“After a long hard fight, eventually the Minister became involved and the policy about not reconstructing the bodies of people with HIV was changed, as it should have been years ago”.
We wanted to make sure that no one else would have to go through what we had to go through. It was so awful for the whole family – for his brothers, for his dad, for me.
HALC represented us and we made a complaint under the Anti-Discrimination Act. The reason the Department wouldn’t put his body back together was because of his HIV, and it was so obviously discriminatory. But the Department of Forensic Medicine said it was not discrimination because now that Nathan was dead, he was not a person anymore, so the Anti-Discrimination Act didn’t apply to him.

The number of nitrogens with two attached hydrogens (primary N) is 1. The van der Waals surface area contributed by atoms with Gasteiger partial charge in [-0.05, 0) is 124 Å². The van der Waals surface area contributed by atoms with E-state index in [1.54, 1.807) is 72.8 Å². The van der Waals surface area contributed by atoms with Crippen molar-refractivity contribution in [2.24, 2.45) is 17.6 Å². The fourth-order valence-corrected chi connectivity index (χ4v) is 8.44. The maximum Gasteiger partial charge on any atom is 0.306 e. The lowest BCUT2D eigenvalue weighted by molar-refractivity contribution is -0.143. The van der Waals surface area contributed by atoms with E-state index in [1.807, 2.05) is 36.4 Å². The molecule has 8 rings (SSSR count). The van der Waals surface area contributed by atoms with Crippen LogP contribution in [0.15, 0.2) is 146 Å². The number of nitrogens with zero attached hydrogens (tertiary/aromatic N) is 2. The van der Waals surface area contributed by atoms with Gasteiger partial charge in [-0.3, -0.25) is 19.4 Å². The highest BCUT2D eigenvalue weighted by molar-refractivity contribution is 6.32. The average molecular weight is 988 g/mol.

Under the law, relatives can make a complaint of discrimination. As Nathan’s mother, I made the complaint, as his mother. The Department of Forensic Medicine argued that once a person is dead, they cease to have relatives and that our relationship as mother and son was no more, now that he was dead.
After we appealed the original Tribunal decision, it was decided that the Act did cover us, it did protect us. Until then it was not certain because of how the Act was written. After a long hard fight, eventually the Minister became involved and the policy about not reconstructing the bodies of people with HIV was changed, as it should have been years ago.
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